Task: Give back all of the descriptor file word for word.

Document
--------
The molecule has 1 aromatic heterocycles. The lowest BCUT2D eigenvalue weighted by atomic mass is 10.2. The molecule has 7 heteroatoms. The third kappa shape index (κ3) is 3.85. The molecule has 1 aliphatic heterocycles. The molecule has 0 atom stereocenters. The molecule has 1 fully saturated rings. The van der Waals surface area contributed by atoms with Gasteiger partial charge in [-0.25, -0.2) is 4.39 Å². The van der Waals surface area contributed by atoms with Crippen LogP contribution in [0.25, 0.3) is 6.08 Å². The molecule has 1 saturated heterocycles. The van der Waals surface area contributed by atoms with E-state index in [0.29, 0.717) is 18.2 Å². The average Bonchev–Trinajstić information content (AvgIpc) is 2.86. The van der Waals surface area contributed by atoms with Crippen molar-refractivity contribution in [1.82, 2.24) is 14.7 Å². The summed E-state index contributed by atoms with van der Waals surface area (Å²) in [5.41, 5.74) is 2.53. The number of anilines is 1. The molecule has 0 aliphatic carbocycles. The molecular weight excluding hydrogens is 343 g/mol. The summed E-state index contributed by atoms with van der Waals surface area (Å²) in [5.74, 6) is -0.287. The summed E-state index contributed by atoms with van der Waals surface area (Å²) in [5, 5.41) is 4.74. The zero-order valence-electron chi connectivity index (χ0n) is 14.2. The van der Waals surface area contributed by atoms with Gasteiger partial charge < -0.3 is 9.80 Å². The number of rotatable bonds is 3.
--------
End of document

The molecule has 1 aromatic heterocycles. The lowest BCUT2D eigenvalue weighted by atomic mass is 10.2. The molecule has 7 heteroatoms. The third kappa shape index (κ3) is 3.85. The molecule has 1 aliphatic heterocycles. The molecule has 0 atom stereocenters. The molecule has 1 fully saturated rings. The van der Waals surface area contributed by atoms with Gasteiger partial charge in [-0.25, -0.2) is 4.39 Å². The van der Waals surface area contributed by atoms with Crippen LogP contribution in [0.25, 0.3) is 6.08 Å². The molecule has 1 saturated heterocycles. The van der Waals surface area contributed by atoms with E-state index in [0.29, 0.717) is 18.2 Å². The average Bonchev–Trinajstić information content (AvgIpc) is 2.86. The van der Waals surface area contributed by atoms with Crippen molar-refractivity contribution in [1.82, 2.24) is 14.7 Å². The summed E-state index contributed by atoms with van der Waals surface area (Å²) in [5.41, 5.74) is 2.53. The number of anilines is 1. The molecule has 0 aliphatic carbocycles. The molecular weight excluding hydrogens is 343 g/mol. The summed E-state index contributed by atoms with van der Waals surface area (Å²) in [5.74, 6) is -0.287. The summed E-state index contributed by atoms with van der Waals surface area (Å²) in [5, 5.41) is 4.74. The zero-order valence-electron chi connectivity index (χ0n) is 14.2. The van der Waals surface area contributed by atoms with Gasteiger partial charge < -0.3 is 9.80 Å². The number of rotatable bonds is 3.